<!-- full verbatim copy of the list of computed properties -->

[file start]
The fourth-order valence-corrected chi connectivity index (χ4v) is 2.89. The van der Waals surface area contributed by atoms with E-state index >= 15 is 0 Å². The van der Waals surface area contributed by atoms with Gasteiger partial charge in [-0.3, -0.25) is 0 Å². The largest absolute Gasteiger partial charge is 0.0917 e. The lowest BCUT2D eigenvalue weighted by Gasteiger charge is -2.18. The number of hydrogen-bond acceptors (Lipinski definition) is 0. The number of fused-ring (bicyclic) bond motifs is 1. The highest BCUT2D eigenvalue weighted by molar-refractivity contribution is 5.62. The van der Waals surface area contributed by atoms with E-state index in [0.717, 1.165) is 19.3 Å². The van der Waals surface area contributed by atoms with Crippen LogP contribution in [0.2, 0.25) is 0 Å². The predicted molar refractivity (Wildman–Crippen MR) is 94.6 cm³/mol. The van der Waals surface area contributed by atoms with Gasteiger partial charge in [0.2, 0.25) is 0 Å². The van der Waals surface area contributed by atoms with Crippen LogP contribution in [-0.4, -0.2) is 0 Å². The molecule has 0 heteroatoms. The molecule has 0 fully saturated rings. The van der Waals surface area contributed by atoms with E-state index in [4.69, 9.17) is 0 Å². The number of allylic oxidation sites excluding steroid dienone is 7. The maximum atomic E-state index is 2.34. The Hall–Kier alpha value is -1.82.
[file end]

The fourth-order valence-corrected chi connectivity index (χ4v) is 2.89. The van der Waals surface area contributed by atoms with E-state index >= 15 is 0 Å². The van der Waals surface area contributed by atoms with Gasteiger partial charge in [-0.3, -0.25) is 0 Å². The largest absolute Gasteiger partial charge is 0.0917 e. The lowest BCUT2D eigenvalue weighted by Gasteiger charge is -2.18. The number of hydrogen-bond acceptors (Lipinski definition) is 0. The number of fused-ring (bicyclic) bond motifs is 1. The highest BCUT2D eigenvalue weighted by molar-refractivity contribution is 5.62. The van der Waals surface area contributed by atoms with E-state index in [0.717, 1.165) is 19.3 Å². The van der Waals surface area contributed by atoms with Crippen LogP contribution in [0.2, 0.25) is 0 Å². The predicted molar refractivity (Wildman–Crippen MR) is 94.6 cm³/mol. The van der Waals surface area contributed by atoms with Gasteiger partial charge in [0.2, 0.25) is 0 Å². The van der Waals surface area contributed by atoms with Crippen LogP contribution in [-0.4, -0.2) is 0 Å². The molecule has 0 heteroatoms. The molecule has 0 fully saturated rings. The van der Waals surface area contributed by atoms with E-state index in [4.69, 9.17) is 0 Å². The number of allylic oxidation sites excluding steroid dienone is 7. The maximum atomic E-state index is 2.34. The Hall–Kier alpha value is -1.82.